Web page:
An unused nuclear power plant in Germany from the 1980s has been converted into an amusement park, and now attracts over 600,000 visitors a year.
According to the Sun, the park, called Wunderland Kalkar in Kalkar, Germany, near the Dutch border, opened in 2001, and now features over 40 attractions, including a tour of the nuclear facility’s infrastructure, a giant vertical swing in the middle of the cooling tower, a rock-climbing wall up the side of the cooling tower, a log ride and a small coaster.
The amusement park also has a 450-room hotel for guests to stay at during their visit, with several restaurants and bars.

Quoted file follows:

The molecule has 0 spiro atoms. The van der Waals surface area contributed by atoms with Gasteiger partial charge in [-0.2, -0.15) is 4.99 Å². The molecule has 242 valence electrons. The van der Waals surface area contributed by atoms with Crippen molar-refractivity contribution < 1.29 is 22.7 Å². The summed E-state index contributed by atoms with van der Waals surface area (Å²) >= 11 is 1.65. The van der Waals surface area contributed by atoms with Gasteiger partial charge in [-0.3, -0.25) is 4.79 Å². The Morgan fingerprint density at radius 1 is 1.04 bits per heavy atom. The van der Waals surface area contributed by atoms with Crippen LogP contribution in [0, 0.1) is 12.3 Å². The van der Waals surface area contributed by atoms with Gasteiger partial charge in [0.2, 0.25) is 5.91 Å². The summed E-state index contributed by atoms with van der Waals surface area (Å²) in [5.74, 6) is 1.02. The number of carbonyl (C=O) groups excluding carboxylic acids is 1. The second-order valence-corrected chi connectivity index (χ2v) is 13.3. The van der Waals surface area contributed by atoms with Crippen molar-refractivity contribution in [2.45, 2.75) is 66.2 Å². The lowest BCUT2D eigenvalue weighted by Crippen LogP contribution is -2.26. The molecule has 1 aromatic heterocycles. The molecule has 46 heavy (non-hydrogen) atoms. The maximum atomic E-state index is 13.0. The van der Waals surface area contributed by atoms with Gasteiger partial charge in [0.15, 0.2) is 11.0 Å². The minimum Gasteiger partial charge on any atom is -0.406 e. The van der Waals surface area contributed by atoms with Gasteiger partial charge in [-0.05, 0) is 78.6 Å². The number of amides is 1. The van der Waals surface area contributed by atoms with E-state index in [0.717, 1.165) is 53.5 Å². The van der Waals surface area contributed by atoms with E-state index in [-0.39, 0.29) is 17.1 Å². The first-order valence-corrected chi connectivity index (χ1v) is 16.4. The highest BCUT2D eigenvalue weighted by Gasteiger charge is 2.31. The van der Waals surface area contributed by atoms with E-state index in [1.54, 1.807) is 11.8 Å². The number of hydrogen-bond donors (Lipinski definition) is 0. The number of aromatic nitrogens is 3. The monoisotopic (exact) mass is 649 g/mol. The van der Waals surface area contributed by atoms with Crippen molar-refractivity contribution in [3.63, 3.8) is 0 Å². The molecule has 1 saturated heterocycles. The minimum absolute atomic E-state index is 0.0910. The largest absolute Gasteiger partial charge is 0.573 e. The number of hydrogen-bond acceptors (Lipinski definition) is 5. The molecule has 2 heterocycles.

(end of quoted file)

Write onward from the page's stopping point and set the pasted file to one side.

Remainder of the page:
The facility, originally called SNR-300, was completed in 1985 at a cost of $5 billion, but it attracted the ire and concerns of local government officials and residents. However, following the Chernobyl disaster, SNR-300 was never switched on.
A Dutch investor bought the 136 acres of land in 1996 and with the local community installed an amusement park swing ride inside the station’s cooling tower, and converted the land into an amusement park. It fully opened in 2001 and now features 40 other attractions.
The most popular ride at the park is the Vertical Swing ride, a 58m high swing ride built into the power station’s cooling tower.
There are plans for a wellness park, an indoor winter wonderland and an exhibition centre.
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